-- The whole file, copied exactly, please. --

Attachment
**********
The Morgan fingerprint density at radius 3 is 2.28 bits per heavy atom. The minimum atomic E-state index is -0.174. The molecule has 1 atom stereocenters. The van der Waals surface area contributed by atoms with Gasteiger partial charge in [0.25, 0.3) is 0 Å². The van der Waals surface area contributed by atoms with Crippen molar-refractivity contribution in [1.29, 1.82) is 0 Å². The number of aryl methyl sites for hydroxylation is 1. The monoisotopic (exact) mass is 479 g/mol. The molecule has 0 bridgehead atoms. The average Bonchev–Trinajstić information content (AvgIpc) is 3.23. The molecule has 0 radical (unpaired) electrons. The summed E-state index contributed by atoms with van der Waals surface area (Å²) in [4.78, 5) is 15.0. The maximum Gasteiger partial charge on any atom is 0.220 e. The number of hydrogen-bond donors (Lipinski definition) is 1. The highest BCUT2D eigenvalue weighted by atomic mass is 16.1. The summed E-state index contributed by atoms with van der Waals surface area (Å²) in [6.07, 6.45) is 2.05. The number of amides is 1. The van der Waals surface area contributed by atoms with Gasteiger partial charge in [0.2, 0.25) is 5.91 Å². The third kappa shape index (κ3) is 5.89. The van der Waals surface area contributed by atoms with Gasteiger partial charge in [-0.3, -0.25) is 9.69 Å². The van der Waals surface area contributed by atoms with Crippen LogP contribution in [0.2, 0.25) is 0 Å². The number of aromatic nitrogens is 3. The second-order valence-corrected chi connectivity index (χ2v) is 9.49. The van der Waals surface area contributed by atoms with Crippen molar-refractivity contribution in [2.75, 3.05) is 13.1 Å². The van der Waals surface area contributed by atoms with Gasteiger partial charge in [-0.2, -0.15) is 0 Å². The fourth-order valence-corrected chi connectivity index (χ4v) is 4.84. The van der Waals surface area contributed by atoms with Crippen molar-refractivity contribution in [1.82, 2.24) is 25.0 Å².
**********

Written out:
The Morgan fingerprint density at radius 3 is 2.28 bits per heavy atom. The minimum atomic E-state index is -0.174. The molecule has 1 atom stereocenters. The van der Waals surface area contributed by atoms with Gasteiger partial charge in [0.25, 0.3) is 0 Å². The van der Waals surface area contributed by atoms with Crippen molar-refractivity contribution in [1.29, 1.82) is 0 Å². The number of aryl methyl sites for hydroxylation is 1. The monoisotopic (exact) mass is 479 g/mol. The molecule has 0 bridgehead atoms. The average Bonchev–Trinajstić information content (AvgIpc) is 3.23. The molecule has 0 radical (unpaired) electrons. The summed E-state index contributed by atoms with van der Waals surface area (Å²) in [4.78, 5) is 15.0. The maximum Gasteiger partial charge on any atom is 0.220 e. The number of hydrogen-bond donors (Lipinski definition) is 1. The highest BCUT2D eigenvalue weighted by atomic mass is 16.1. The summed E-state index contributed by atoms with van der Waals surface area (Å²) in [6.07, 6.45) is 2.05. The number of amides is 1. The van der Waals surface area contributed by atoms with Gasteiger partial charge in [0.2, 0.25) is 5.91 Å². The third kappa shape index (κ3) is 5.89. The van der Waals surface area contributed by atoms with Gasteiger partial charge in [-0.3, -0.25) is 9.69 Å². The van der Waals surface area contributed by atoms with Crippen LogP contribution in [0.2, 0.25) is 0 Å². The number of aromatic nitrogens is 3. The second-order valence-corrected chi connectivity index (χ2v) is 9.49. The van der Waals surface area contributed by atoms with Crippen molar-refractivity contribution in [2.75, 3.05) is 13.1 Å². The van der Waals surface area contributed by atoms with Gasteiger partial charge in [-0.2, -0.15) is 0 Å². The fourth-order valence-corrected chi connectivity index (χ4v) is 4.84. The van der Waals surface area contributed by atoms with Crippen molar-refractivity contribution in [1.82, 2.24) is 25.0 Å².